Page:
Monday, February 1, 2016

Variations on a Suzhou theme

So, last Friday we had the basic recipe for Suzhou-style year cakes. Here are four absolutely stunning variations on that basic theme. 

Also, please be sure to check out that other post I did the same day with lots of menu suggestions for Chinese New Year, which starts on February 8 and continues for two weeks. Fourteen days are a whole lot of reasons for dining well, so take advantage of this well-deserved reprieve from whatever diet you're on. 

A Daiso gift bag
I have to tell you, we just delivered some of these traditional Suzhou sweets to Chinese friends, and they flipped out. The reasons are simple: you can't find them anywhere unless they're homemade, and they are just plain delicious. 

If you're are going to divvy up your bounty (and the tightness of my jeans pretty much demands that this be done in my house), wrap up each slab in plastic wrap and then stick them in a fancy bag. 

I get the ones at Daiso (the Japanese dime store) that have fractured English on them, like the one on the right. I love that place to pieces. And how can you argue with the logic of "with the delicious cake which I made heartily, have happy time"? It says it all.

A fabulous alternative to the simple cornstarch coating I suggested in the previous recipe is an egg batter. Here's the easy recipe for that, as well as those variations I promised:


Egg batter for year cakes
 
4 large eggs
½ cup all-purpose flour, or as needed
Oil for frying
White sugar for sprinkling, optional

1. Slice the rice cake into thick strips, and then cut each strip widthwise into ½-inch pieces. Mix together the eggs and as much flour as needed to make a thin batter.

2. Heat about ¼ inch of oil in a flat skillet over medium high heat until a bit of the batter dropped into pan immediately sizzles. Dip each slice of rice cake into the batter so that it is lightly coated. Arrange as many of the slices in the pan as will fit without touching, and fry on both sides until golden. Repeat with the rest. Serve immediately as is, or with a sprinkle of sugar.

 
Black sesame year cakes
Hēimá niángāo 黑麻年糕

1. Add 1¼ cups ground toasted black sesame seeds to Step 1 and proceed with the rest of the recipe. You’ll end up with a deliciously ebony sweet that has the toasty nuttiness of sesame.

2. If you want to toast and grind your own sesame seeds, see Step 3 in this recipe. Pulverize small amounts of the cooled seeds in a spice grinder or blender so that they don’t turn into sesame paste.



Year cakes with red bean filling
Dòushā niángāo 豆沙年糕

1. First prepare the filling: Pour 2 tablespoons toasted sesame oil into a wok or frying pan set over medium heat before adding about a generous 1 cup red bean paste (about a 15 oz/430g can) and ¼ teaspoon sea salt if you want less of a sweet edge to the filling. Use a silicone spatula to stir the paste around, scraping the bottom often, until it absorbs all of the oil. Remove the bean paste to a bowl and let it cool down completely so that it keeps its shape easily.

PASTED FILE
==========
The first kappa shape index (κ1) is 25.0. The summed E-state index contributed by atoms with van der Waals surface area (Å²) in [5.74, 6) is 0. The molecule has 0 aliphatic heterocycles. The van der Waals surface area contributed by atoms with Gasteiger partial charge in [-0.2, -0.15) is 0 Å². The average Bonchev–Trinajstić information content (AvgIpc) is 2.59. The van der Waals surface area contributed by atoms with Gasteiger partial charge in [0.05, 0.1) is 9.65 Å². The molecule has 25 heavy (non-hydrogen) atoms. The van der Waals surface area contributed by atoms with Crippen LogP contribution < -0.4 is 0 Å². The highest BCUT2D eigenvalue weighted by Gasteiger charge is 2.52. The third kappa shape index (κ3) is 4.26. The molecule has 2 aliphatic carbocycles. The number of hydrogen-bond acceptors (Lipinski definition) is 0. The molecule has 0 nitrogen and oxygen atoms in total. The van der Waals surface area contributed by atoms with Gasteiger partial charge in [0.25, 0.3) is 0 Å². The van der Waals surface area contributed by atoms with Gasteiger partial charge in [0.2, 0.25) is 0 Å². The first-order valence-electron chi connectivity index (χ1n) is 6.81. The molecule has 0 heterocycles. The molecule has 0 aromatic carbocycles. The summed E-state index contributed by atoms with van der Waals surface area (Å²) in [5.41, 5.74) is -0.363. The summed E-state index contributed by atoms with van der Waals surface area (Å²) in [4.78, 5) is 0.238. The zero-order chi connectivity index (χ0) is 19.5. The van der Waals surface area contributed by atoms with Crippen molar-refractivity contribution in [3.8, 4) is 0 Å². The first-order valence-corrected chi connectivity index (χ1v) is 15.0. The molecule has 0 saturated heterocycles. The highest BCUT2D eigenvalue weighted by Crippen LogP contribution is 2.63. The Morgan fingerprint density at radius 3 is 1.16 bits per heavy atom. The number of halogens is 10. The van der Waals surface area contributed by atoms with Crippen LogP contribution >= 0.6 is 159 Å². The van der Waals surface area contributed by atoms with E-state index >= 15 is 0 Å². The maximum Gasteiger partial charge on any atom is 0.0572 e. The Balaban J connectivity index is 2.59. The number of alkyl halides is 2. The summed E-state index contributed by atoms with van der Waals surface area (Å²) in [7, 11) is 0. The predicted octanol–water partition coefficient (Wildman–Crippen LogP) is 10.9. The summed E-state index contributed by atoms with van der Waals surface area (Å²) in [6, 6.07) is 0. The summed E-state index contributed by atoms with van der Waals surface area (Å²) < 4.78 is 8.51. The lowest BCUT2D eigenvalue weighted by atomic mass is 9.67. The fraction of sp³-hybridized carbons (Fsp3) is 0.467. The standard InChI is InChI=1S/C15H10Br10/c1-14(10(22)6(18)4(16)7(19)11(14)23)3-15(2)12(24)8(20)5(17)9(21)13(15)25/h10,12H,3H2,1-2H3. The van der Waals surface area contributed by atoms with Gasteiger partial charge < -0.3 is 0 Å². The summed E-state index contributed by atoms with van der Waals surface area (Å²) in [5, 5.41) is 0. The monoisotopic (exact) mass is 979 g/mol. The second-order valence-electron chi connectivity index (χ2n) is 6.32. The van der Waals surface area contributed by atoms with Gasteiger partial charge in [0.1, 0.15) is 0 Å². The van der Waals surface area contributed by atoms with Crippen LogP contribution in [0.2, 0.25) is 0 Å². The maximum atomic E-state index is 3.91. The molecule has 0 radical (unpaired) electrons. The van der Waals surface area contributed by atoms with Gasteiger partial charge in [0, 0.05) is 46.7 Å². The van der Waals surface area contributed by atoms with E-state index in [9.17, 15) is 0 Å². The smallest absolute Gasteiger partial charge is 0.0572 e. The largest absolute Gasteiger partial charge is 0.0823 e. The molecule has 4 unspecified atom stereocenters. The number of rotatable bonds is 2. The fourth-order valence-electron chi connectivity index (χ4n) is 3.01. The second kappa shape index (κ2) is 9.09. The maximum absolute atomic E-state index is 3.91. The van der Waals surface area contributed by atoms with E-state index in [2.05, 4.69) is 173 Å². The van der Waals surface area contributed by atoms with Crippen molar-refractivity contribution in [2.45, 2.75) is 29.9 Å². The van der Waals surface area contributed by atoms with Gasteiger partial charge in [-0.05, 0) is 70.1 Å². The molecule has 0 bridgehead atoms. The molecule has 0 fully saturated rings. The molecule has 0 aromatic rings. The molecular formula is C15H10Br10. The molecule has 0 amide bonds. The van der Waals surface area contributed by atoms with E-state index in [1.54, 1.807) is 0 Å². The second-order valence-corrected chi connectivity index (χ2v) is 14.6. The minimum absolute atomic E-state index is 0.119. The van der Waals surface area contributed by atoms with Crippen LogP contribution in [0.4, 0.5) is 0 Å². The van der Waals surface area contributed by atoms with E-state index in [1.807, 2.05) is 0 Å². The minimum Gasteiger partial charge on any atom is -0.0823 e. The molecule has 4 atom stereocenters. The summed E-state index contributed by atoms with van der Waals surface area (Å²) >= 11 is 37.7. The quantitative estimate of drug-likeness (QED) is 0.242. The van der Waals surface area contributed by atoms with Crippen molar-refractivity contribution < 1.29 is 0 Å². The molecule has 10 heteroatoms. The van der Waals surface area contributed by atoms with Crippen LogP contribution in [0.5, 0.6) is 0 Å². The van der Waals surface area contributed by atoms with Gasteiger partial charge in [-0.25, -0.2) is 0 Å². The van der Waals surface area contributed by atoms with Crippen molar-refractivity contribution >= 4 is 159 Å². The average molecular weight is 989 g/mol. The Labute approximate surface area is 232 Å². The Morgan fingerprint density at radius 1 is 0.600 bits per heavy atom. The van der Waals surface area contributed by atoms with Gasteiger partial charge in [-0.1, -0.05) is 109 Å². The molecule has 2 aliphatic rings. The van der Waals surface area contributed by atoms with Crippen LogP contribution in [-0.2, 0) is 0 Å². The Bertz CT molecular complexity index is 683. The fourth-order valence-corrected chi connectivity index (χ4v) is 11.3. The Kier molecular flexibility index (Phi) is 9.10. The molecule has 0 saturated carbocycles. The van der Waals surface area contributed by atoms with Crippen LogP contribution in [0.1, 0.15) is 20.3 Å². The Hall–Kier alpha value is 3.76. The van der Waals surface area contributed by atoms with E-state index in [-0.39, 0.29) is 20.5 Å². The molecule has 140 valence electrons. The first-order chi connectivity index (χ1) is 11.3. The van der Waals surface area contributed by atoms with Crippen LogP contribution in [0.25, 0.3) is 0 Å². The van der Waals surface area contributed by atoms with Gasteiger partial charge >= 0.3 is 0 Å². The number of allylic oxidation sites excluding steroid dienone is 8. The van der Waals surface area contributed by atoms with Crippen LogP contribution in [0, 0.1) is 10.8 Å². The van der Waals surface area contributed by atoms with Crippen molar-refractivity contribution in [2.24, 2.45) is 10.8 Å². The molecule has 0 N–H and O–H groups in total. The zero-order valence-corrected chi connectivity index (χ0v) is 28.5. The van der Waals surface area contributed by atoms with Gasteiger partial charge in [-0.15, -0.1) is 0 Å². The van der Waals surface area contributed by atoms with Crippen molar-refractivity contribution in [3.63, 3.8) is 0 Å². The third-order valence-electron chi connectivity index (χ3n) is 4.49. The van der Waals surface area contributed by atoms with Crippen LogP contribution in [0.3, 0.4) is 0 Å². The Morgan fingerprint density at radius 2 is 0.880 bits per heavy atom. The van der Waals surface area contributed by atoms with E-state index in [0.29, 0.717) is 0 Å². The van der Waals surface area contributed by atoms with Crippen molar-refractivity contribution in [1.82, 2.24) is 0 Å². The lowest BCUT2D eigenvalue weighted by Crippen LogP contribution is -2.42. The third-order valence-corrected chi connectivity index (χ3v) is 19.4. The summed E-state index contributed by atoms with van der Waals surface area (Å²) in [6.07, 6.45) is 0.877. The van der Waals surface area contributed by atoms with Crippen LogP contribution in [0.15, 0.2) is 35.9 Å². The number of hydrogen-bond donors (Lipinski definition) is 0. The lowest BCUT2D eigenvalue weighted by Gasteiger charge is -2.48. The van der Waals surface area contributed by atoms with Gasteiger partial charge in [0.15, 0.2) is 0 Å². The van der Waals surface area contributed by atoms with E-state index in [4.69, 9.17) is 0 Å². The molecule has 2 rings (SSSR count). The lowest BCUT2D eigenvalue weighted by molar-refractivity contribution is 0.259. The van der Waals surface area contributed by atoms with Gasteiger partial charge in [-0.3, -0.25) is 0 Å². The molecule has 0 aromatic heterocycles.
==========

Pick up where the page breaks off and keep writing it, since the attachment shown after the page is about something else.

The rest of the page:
2. Next, wrap this bean paste in the dough: In Step 4 of the basic recipe, use a lightly oiled rolling pin to roll the dough out on an oiled surface into a large rectangle about 5 inches wide and 18 inches long. Place the red bean paste evenly down the center of the dough and pinch the edges of the dough closed around the bean paste. Pat the filled paste into an even rectangle as directed above. This makes a much larger cake than the other variations, so trim off about 3 inches from each end for yourself, and then cut the pretty middle section crosswise into 4 even pieces for giving away as gifts or serving to guests. A handful of chopped toasted walnuts or pine nuts, or even chopped cooked chestnuts, can be added to the filling, if you like.
Unexpectedly sensuous

3. As for the red bean paste, the Japanese brand Ogura-an is quite good and has a nice, chunky texture, but use what you like, and of course homemade is always wonderful. Whatever you use, the bean paste will fry up deliciously crispy and serve as a textural counterpoint to the soft and chewy rice paste.


Brown sugar and walnut year cakes
Hēitaáng hétáo niángāo 黑糖核桃年糕

Use dark brown sugar instead of white sugar in the basic recipe. Reserve 4 pretty halves from 1 cup walnut halves and pieces as decorations, and then lightly crush the rest of the nuts. Pulse these lightly into the dough in Step 3 so that you end up with walnut pieces no larger than ½ inch across. Proceed with the rest of the recipe and decorate the top of each finished cake by pressing a toasted walnut half into its center. 
Better than candy


Walnut and rose year cakes
Hétáo méiguí niángāo 核桃玫瑰年糕


1. Toast 1 cup walnut halves and pieces. Reserve 4 pretty halves as decorations, and then pulse the rest of the nuts, 1 tablespoon rose water (or to taste), and optional 2 drops red food coloring lightly into the dough in Step 3 so that you end up with walnut pieces no larger than ½ inch across. 

2. Proceed with the rest of the recipe and decorate the top of each finished cake by pressing a toasted walnut half into its center. Be sure and use white sugar for this recipe if you add the optional red food coloring.

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